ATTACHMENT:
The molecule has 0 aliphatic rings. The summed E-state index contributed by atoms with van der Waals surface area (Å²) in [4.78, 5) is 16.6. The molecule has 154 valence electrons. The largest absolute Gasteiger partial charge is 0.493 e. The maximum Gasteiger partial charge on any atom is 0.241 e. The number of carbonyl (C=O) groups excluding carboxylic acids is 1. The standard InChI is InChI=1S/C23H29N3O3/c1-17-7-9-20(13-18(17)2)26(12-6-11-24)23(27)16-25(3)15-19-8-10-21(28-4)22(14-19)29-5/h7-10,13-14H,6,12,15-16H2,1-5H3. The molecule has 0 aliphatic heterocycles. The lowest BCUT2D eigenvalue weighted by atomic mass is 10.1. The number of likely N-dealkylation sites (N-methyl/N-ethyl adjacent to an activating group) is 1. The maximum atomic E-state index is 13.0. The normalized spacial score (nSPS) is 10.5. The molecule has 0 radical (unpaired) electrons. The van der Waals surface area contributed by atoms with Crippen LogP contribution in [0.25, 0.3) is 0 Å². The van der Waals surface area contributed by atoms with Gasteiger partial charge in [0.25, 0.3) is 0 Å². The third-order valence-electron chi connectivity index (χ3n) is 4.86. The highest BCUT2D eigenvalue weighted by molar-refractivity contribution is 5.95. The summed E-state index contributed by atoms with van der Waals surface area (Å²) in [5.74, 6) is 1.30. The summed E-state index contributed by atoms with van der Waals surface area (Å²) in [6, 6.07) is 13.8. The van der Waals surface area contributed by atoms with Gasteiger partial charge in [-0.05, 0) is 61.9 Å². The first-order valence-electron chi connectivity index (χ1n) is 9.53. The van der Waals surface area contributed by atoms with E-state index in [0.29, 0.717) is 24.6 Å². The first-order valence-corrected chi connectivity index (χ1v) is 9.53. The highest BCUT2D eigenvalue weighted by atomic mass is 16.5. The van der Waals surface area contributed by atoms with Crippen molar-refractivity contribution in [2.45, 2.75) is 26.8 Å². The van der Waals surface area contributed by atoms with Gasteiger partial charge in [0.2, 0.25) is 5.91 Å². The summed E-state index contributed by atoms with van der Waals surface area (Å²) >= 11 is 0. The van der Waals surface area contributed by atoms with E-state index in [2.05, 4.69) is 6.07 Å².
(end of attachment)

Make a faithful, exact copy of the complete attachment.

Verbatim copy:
The molecule has 0 aliphatic rings. The summed E-state index contributed by atoms with van der Waals surface area (Å²) in [4.78, 5) is 16.6. The molecule has 154 valence electrons. The largest absolute Gasteiger partial charge is 0.493 e. The maximum Gasteiger partial charge on any atom is 0.241 e. The number of carbonyl (C=O) groups excluding carboxylic acids is 1. The standard InChI is InChI=1S/C23H29N3O3/c1-17-7-9-20(13-18(17)2)26(12-6-11-24)23(27)16-25(3)15-19-8-10-21(28-4)22(14-19)29-5/h7-10,13-14H,6,12,15-16H2,1-5H3. The molecule has 0 aliphatic heterocycles. The lowest BCUT2D eigenvalue weighted by atomic mass is 10.1. The number of likely N-dealkylation sites (N-methyl/N-ethyl adjacent to an activating group) is 1. The maximum atomic E-state index is 13.0. The normalized spacial score (nSPS) is 10.5. The molecule has 0 radical (unpaired) electrons. The van der Waals surface area contributed by atoms with Crippen LogP contribution in [0.25, 0.3) is 0 Å². The van der Waals surface area contributed by atoms with Gasteiger partial charge in [0.25, 0.3) is 0 Å². The third-order valence-electron chi connectivity index (χ3n) is 4.86. The highest BCUT2D eigenvalue weighted by molar-refractivity contribution is 5.95. The summed E-state index contributed by atoms with van der Waals surface area (Å²) in [5.74, 6) is 1.30. The summed E-state index contributed by atoms with van der Waals surface area (Å²) in [6, 6.07) is 13.8. The van der Waals surface area contributed by atoms with Gasteiger partial charge in [-0.05, 0) is 61.9 Å². The first-order valence-electron chi connectivity index (χ1n) is 9.53. The van der Waals surface area contributed by atoms with E-state index in [0.29, 0.717) is 24.6 Å². The first-order valence-corrected chi connectivity index (χ1v) is 9.53. The highest BCUT2D eigenvalue weighted by atomic mass is 16.5. The van der Waals surface area contributed by atoms with Crippen molar-refractivity contribution in [2.45, 2.75) is 26.8 Å². The van der Waals surface area contributed by atoms with Gasteiger partial charge in [0.2, 0.25) is 5.91 Å². The summed E-state index contributed by atoms with van der Waals surface area (Å²) >= 11 is 0. The van der Waals surface area contributed by atoms with E-state index in [2.05, 4.69) is 6.07 Å².